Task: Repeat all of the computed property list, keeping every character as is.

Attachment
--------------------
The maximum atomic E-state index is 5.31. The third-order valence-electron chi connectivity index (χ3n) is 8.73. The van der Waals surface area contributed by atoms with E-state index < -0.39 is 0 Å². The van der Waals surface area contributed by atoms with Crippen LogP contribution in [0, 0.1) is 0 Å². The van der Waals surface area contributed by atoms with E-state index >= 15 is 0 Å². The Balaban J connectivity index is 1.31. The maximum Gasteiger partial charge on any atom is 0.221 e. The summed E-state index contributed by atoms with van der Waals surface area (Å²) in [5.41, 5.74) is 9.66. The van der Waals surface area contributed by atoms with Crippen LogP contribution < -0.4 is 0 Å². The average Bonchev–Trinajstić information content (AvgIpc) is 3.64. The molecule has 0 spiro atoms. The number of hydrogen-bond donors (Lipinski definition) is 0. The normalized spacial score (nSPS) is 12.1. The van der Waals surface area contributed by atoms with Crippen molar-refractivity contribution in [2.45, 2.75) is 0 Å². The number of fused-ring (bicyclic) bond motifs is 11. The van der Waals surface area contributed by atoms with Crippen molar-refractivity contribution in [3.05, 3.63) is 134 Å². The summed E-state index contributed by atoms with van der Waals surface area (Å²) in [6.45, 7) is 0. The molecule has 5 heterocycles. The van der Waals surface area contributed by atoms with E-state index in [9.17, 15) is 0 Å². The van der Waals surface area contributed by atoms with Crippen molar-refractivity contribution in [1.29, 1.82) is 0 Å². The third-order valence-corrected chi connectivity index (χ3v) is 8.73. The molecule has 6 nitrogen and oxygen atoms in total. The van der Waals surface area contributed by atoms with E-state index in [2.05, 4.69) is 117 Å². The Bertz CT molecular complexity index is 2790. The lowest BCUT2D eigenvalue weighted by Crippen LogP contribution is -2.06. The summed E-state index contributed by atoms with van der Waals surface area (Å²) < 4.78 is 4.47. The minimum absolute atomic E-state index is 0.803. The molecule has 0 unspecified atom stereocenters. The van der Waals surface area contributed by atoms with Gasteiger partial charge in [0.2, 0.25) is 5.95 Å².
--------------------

The maximum atomic E-state index is 5.31. The third-order valence-electron chi connectivity index (χ3n) is 8.73. The van der Waals surface area contributed by atoms with E-state index < -0.39 is 0 Å². The van der Waals surface area contributed by atoms with Crippen LogP contribution in [0, 0.1) is 0 Å². The van der Waals surface area contributed by atoms with E-state index >= 15 is 0 Å². The Balaban J connectivity index is 1.31. The maximum Gasteiger partial charge on any atom is 0.221 e. The summed E-state index contributed by atoms with van der Waals surface area (Å²) in [5.41, 5.74) is 9.66. The van der Waals surface area contributed by atoms with Crippen LogP contribution < -0.4 is 0 Å². The average Bonchev–Trinajstić information content (AvgIpc) is 3.64. The molecule has 0 spiro atoms. The number of hydrogen-bond donors (Lipinski definition) is 0. The normalized spacial score (nSPS) is 12.1. The van der Waals surface area contributed by atoms with Crippen molar-refractivity contribution in [2.45, 2.75) is 0 Å². The number of fused-ring (bicyclic) bond motifs is 11. The van der Waals surface area contributed by atoms with Crippen molar-refractivity contribution in [3.05, 3.63) is 134 Å². The summed E-state index contributed by atoms with van der Waals surface area (Å²) in [6.45, 7) is 0. The molecule has 5 heterocycles. The van der Waals surface area contributed by atoms with E-state index in [9.17, 15) is 0 Å². The van der Waals surface area contributed by atoms with Crippen molar-refractivity contribution in [1.29, 1.82) is 0 Å². The third-order valence-corrected chi connectivity index (χ3v) is 8.73. The molecule has 6 nitrogen and oxygen atoms in total. The van der Waals surface area contributed by atoms with E-state index in [2.05, 4.69) is 117 Å². The Bertz CT molecular complexity index is 2790. The lowest BCUT2D eigenvalue weighted by Crippen LogP contribution is -2.06. The summed E-state index contributed by atoms with van der Waals surface area (Å²) < 4.78 is 4.47. The minimum absolute atomic E-state index is 0.803. The molecule has 0 unspecified atom stereocenters. The van der Waals surface area contributed by atoms with Gasteiger partial charge in [0.2, 0.25) is 5.95 Å².